Stephen Curry now comes off the greatest contract of the salary cap era, which also served as ballast for the Golden State Warriors as we now know them, and immediately signs a deal made possible by the new collective bargaining agreement and the richest in league history. In an NBA with maximum salaries, the best bargains, outside those once in a lifetime contracts like Curry’s previous one, are true top-10 players on max contracts. Curry triples his salary to an artificially low max salary, despite being unfathomably high at 35 percent of the cap, but he’s still underpaid by at least 50 percent of what he’s worth.

After Curry’s third NBA season, in which he played only 23 games, there were sober concerns whether he would ever be able to consistently stay on the floor. With the hindsight of time, that season now looks entirely like an outlier stuck perfectly timed for the Warriors’ cap sheet after games played totals of 80 and 74, and before 78, 78, 80, 79 and 79 games ever since. The ankle injuries coincided with Curry’s extension window and conveniently made this two-time MVP, two-time champion possible.

Curry followed up back-to-back MVP seasons by insisting he would accommodate Kevin Durant and he unequivocally acted upon that promise. Durant became Curry’s anodyne and the Warriors won their second title in three seasons, and are firmly now on another level compared to the rest of the league.

Curry’s health is certainly not something to be taken for granted, but he should have a long second half of his career based on his shooting if nothing else. Durant said Curry played like a “big dog” in The Finals and that was certainly true with his rebounding and foul drawn rate. Defenses are permitted to rough Curry up when he’s running around screens off the ball and that may alter how he’s used long-term.

Curry is positively peerless when it comes to creating space and while you can see that in the eye test, the Warriors outscored their opponents by 16.1 points per 100 possessions with him on and Durant off compared to 3.1 with Durant on and Curry off. Curry and Klay Thompson effectively turns the Warriors’ halfcourt offense into a layup line. Even people paid to cover the game still don’t really get what Curry does and why he’s still a top-4 player in the NBA. Curry even was +13.0 without any of Durant, Draymond Green and Thompson.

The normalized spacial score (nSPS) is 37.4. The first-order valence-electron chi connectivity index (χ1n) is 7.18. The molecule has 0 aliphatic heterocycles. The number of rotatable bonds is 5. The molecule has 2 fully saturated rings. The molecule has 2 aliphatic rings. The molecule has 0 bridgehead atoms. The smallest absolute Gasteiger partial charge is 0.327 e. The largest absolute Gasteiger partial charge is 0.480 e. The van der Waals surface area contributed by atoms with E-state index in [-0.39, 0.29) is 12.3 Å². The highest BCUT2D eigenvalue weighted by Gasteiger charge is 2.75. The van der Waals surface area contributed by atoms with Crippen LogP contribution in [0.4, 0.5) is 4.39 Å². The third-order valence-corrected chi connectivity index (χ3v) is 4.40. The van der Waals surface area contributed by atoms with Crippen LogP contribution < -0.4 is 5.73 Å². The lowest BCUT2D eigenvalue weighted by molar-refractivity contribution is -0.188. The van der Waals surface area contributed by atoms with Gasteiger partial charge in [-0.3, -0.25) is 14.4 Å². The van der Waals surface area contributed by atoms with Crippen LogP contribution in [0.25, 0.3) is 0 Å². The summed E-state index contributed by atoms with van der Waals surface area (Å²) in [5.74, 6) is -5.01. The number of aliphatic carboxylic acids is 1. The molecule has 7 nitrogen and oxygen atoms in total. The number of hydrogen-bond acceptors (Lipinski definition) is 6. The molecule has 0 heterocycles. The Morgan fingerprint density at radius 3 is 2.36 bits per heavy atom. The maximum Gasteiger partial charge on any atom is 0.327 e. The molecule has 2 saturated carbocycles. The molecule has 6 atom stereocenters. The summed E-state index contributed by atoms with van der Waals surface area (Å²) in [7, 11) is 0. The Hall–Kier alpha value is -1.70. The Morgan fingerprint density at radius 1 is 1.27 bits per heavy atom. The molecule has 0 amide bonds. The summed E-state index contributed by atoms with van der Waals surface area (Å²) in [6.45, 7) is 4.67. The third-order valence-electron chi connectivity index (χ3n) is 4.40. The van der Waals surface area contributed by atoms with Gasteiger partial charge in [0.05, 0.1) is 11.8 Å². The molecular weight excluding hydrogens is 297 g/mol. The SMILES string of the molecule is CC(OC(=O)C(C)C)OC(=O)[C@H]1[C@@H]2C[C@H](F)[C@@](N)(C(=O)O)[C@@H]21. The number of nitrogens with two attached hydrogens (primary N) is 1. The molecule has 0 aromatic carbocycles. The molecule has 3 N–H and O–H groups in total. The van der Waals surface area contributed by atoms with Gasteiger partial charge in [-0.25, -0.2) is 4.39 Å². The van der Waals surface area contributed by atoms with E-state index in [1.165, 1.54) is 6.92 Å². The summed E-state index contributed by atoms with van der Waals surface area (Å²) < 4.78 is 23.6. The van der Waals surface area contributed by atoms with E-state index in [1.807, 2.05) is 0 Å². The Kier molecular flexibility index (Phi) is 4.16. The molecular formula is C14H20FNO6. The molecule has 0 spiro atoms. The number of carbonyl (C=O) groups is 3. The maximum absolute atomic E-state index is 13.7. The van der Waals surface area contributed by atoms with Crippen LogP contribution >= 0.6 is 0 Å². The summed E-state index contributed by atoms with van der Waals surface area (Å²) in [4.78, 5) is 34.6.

The acquisition of Durant made the Warriors profusely better every night, but also decreased the game to game exertion on Curry. The Warriors hope to prolong the careers of their core in the way the Spurs managed to do so with theirs and that extra depth makes it lavishly possible.

The only thing standing between the Warriors and an absolute dynasty are injuries and the repeater tax. We’ve seen the first signals that the Warriors will have limits to what they’re willing to spend to keep this team together indefinitely and Curry’s contract will clearly play a big role in that. But Curry was the first guy to become a truly elite player for them and he helped shape the versions of Green and Thompson who unexpectedly became two-way superstars who do the role player work. As important as that, Curry was the one who has sacrificed the most financially and there was no room for Golden State to compromise. 

Grade for Warriors: A 

While playing under a four-year, $44 million contract unquestionably has felt like a financial waste for Curry on some existential level, the trade off winning two titles, two MVPs and all of that Under Armour money has certainly offset the sense of regret. Curry fortunately stayed healthy throughout the life of the deal and cashes in with the Warriors in historical fashion.

Curry's deal contains no player options, which limits his flexibility to a certain degree and means he won't be a free agent again until the age of 34. 

Grade for Stephen Curry: A